Inspirational account of how a swing and a slice rekindled the relationship between a father and son.
Friedman (The Agony of Victory: When Winning Isn't Enough, 2007, etc.) ventures into new territory in his latest book, investigating his relationship with his father through a series of vignettes about their shared love of golf. The author, a journalist who has written for GQ and Men’s Health, recounts childhood days spent on the links with his father, desperate for his approval and attention. Nearly four decades later, not much has changed for the author; he may be pushing 50, but he is still searching for his father's love and acceptance on the putting green. Golf is the unifying theme of the narrative, but the choppy flow and Friedman's tendency to jump around chronologically may leave readers feeling as if they're constantly searching for meaning in sand traps. It’s the author’s father who steers this book back on course, whether he's advising his son on romantic matters—he suggests Friedman ask Oscar-winning actress Nicole Kidman on a date because "she's single and she spends time in New York City," where the author lives—or simply offering tips on his golf game. “Even if you have a bunch of bad shots,” he says, “you never know when you're going to hit a good one."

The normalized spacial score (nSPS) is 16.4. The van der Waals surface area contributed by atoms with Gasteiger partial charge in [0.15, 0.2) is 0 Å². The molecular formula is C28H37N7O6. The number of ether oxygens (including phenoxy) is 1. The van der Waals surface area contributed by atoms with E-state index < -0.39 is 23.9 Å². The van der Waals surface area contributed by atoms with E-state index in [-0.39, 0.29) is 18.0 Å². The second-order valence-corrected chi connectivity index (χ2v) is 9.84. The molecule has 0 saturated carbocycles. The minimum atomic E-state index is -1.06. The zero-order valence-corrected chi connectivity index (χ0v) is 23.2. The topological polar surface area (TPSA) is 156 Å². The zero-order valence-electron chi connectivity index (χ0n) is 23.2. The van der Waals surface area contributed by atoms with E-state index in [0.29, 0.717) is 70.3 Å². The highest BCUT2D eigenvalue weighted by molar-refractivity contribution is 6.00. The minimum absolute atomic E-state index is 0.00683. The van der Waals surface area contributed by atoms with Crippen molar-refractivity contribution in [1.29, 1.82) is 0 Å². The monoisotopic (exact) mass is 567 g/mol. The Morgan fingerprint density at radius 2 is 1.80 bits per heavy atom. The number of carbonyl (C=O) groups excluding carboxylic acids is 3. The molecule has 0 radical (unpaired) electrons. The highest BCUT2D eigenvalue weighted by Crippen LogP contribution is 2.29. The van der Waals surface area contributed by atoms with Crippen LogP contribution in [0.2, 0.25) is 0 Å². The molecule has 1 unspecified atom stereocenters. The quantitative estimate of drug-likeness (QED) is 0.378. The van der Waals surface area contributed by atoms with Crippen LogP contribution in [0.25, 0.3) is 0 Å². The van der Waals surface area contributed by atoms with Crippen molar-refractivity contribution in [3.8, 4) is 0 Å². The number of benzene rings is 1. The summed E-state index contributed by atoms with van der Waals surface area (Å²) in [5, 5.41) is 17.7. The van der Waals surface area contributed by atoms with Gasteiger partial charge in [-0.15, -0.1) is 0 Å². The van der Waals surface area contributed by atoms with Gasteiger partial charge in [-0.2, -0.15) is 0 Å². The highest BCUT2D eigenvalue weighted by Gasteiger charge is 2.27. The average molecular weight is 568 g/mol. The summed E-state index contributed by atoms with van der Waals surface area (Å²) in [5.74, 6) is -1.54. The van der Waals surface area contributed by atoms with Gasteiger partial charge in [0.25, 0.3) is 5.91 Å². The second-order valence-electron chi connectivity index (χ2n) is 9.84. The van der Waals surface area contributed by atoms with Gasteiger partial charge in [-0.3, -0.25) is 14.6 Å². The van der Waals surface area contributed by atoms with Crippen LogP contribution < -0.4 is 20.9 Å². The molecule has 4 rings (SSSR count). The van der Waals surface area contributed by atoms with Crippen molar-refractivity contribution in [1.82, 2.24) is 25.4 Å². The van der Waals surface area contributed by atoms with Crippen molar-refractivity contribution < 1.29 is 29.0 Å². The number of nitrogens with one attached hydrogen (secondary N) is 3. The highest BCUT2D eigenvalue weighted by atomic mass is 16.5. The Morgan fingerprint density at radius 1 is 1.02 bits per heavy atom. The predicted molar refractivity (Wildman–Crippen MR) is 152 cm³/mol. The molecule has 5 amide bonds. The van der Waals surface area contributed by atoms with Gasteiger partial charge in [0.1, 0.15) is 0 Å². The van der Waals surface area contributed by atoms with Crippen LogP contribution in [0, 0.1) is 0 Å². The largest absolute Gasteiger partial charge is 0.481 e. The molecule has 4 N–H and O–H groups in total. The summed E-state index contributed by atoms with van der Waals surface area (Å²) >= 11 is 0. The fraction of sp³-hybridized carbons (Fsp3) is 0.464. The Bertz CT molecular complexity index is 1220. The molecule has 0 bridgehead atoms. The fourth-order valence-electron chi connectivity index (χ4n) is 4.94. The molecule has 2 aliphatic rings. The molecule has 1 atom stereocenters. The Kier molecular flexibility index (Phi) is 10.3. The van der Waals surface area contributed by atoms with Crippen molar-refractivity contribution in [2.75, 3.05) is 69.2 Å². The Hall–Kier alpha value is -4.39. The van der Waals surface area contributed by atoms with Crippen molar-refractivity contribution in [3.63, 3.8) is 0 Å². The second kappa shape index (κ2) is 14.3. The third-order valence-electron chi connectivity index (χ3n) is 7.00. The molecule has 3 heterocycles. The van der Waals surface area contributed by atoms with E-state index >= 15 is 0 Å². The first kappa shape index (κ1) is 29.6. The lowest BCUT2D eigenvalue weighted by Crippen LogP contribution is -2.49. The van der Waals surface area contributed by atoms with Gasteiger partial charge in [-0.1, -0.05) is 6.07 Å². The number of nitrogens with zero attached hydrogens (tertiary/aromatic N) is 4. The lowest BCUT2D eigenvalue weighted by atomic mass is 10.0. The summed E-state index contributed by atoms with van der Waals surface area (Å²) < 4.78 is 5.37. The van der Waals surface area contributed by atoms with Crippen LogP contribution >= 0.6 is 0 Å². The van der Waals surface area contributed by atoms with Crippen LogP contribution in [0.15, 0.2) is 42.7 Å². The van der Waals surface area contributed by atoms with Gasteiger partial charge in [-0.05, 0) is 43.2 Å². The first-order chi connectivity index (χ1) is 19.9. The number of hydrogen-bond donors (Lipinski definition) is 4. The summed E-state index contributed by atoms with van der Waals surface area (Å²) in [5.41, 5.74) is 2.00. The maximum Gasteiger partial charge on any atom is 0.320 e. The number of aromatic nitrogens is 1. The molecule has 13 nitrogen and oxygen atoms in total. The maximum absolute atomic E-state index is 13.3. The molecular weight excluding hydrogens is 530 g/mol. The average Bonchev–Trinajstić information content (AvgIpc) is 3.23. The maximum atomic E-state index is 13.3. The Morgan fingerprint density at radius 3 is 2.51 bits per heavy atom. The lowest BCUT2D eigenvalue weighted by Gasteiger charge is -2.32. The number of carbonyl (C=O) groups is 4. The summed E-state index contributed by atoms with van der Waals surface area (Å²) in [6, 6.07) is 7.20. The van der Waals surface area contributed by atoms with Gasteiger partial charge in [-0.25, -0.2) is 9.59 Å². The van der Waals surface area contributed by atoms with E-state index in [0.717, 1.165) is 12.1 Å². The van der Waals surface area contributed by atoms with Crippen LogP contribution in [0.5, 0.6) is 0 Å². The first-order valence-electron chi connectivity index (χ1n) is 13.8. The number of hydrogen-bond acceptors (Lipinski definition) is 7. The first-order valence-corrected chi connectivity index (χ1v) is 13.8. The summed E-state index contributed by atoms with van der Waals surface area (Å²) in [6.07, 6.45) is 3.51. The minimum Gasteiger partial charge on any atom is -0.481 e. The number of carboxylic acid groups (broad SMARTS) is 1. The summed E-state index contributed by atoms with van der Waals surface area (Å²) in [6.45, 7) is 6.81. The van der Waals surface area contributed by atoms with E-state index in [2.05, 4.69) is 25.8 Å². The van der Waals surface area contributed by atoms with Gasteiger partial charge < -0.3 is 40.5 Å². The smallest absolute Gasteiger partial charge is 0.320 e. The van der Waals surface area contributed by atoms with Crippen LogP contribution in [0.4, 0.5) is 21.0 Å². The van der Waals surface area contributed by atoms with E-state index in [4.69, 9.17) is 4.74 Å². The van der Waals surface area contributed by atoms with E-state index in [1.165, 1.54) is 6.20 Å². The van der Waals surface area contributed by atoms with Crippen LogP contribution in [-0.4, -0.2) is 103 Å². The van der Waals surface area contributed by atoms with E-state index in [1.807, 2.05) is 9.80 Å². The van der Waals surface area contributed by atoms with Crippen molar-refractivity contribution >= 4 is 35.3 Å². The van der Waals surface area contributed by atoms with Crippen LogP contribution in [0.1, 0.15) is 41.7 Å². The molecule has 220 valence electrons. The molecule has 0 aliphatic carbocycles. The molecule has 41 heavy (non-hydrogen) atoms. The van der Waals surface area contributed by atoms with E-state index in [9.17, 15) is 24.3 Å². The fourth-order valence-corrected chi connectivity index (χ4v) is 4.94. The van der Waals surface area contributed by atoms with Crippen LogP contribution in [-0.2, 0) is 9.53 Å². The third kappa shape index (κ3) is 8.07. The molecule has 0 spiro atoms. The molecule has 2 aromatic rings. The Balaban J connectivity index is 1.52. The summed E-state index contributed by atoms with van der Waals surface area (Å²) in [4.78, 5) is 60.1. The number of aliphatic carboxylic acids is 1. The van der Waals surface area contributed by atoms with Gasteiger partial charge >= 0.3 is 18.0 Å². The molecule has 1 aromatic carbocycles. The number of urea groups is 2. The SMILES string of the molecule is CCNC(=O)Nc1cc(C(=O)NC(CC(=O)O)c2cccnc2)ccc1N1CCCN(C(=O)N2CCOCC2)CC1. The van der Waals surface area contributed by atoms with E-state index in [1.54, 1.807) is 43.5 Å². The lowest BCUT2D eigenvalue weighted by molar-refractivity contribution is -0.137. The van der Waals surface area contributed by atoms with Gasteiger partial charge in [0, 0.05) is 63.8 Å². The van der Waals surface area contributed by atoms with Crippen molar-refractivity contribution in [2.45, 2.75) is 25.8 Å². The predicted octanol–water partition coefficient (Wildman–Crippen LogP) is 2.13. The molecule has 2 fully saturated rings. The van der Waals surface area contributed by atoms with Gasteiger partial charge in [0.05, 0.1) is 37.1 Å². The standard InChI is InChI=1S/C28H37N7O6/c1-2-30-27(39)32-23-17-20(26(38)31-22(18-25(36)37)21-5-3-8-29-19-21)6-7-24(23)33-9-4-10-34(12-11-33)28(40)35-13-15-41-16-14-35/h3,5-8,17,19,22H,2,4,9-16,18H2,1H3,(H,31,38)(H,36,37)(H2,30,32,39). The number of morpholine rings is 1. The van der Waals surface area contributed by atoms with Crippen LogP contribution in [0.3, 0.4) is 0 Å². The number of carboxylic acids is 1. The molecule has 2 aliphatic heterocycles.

A slim volume of light, heartwarming reading that can be enjoyed by anyone, no matter their handicap.